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Introduction

This article contains information about how to troubleshoot power plans in Windows 7.

Note The long-term goal for future versions of Windows is to use dynamic power plans. However, if you have a specific requirement to adjust a power plan in Windows 7, you can look in this document to learn about several common changes that you can make to a power plan.

More information

Overview

The following three main power plans are available in Windows 7:
  • High performance
  • Balanced
  • Power saver

Each power plan targets different uses, and you can easily switch between different power plans to provide tradeoffs between performance and power consumption. By default, the Balanced power plan is recommended, because it configures Windows 7 to dynamically scale the level of delivered performance, depending on current workload requirements. The Power saver power plan is designed for maximizing energy savings and is good for mobile PC usage and for maximizing battery life. (A mobile PC is a notebook, laptop, or other portable computer that runs Windows Vista or a later version of Windows.) The High performance power plan disables dynamic scaling of performance to match the workload and instead delivers constant high performance levels at the cost of increased power consumption. This power plan is useful in certain scenarios that are highly performance or latency sensitive or in scenarios in which power consumption is not an issue.

Power plans can be customized. You can use each plan as a template to configure your own unique power plan that meets your needs. If battery life is your key concern but you want a bright display, you should create a power plan based on the Power saver power plan. After you create a power plan, you can use the Change Advanced Power Settings feature to better adjust the plan to meet your needs. For example, you can now change the display brightness to a comfortable level. Be aware that changing the default setting will affect power consumption and performance, depending on the setting. Increasing the display brightness will result in increased power consumption.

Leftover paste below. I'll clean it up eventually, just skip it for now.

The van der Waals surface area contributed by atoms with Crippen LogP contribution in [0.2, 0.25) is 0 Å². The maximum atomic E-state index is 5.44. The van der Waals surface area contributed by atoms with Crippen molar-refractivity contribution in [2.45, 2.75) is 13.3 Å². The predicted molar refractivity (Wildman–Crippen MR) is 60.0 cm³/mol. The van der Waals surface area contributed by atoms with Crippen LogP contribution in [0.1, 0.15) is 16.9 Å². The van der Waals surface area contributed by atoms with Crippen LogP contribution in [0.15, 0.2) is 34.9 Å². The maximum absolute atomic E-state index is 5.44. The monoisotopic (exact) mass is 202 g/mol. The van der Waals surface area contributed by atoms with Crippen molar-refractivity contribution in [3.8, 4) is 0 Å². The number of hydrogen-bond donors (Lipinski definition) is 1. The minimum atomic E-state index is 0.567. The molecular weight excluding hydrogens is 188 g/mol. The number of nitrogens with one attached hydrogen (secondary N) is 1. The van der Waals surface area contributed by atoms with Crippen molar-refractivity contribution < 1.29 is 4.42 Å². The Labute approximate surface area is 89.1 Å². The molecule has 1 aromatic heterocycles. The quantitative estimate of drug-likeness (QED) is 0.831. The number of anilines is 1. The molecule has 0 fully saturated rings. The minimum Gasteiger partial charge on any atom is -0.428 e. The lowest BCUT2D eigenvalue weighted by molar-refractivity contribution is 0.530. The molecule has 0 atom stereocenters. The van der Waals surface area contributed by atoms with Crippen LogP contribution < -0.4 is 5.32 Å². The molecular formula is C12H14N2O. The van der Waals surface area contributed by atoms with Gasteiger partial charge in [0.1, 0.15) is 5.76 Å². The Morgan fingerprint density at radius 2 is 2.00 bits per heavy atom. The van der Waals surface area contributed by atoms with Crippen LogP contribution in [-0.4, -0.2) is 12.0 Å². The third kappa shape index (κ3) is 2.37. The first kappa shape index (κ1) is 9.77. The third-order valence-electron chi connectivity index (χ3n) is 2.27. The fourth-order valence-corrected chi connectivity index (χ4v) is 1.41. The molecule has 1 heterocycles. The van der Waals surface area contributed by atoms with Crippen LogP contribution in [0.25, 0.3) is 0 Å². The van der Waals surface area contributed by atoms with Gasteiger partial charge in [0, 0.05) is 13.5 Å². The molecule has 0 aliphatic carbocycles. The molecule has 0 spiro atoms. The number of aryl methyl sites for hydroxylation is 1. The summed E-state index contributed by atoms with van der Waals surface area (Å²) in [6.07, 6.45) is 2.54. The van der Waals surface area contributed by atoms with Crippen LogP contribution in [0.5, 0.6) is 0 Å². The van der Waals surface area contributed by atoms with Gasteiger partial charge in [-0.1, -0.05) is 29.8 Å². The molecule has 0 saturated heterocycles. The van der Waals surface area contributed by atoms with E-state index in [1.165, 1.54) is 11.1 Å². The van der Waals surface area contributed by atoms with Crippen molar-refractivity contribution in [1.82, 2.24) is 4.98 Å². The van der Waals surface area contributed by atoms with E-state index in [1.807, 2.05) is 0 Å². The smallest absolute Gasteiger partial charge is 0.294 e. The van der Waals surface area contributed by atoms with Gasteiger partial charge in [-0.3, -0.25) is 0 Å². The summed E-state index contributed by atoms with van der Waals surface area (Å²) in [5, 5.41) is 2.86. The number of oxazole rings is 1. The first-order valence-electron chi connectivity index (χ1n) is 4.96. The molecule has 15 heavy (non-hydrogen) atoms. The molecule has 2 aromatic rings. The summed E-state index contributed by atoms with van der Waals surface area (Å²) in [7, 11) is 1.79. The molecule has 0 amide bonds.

By default, the option to change a power plan is disabled. To enable this option, click Change plan settings, click Change advanced power settings, and then click Change settings that are currently unavailable. This may increase the number of options that you can adjust.

Where does the power go?
  • On a large mobile PC that has a 21-inch LCD screen, we found that the display consumed as much as 43 percent of the total power being consumed at high resolutions. This was especially true when the mobile PC was combined with a high-end graphics card that was tasked with video editing or gaming. An external display can consume from several watts of power to several hundred watts of power for a large plasma, LCD, or projected screen when you use Windows 7 Media Center. Newer OLED displays are on the horizon and will have a significant reduction in power consumption.
  • Sustained hard disk usage consumes an average of around 5 percent of total power consumption in a mobile PC. New solid-state drives are much more efficient, because there is no mechanical mechanism and there are no platters spinning. Hybrid drives that have a solid-state and disk combo are an excellent choice. Another bonus to having no moving parts is that the hard disk is more resistant to the bumps and harsher treatment that mobile PCs experience. For servers, a datacenter-grade hard disk consumes on average 10 watts of power while in the idle state. When you multiply that by 1,000 or more hard disks in a typical datacenter, you have high current loads and additional cooling needs.
  • More RAM requires more power, because the chips are all powered on when you start a computer regardless of whether it has data.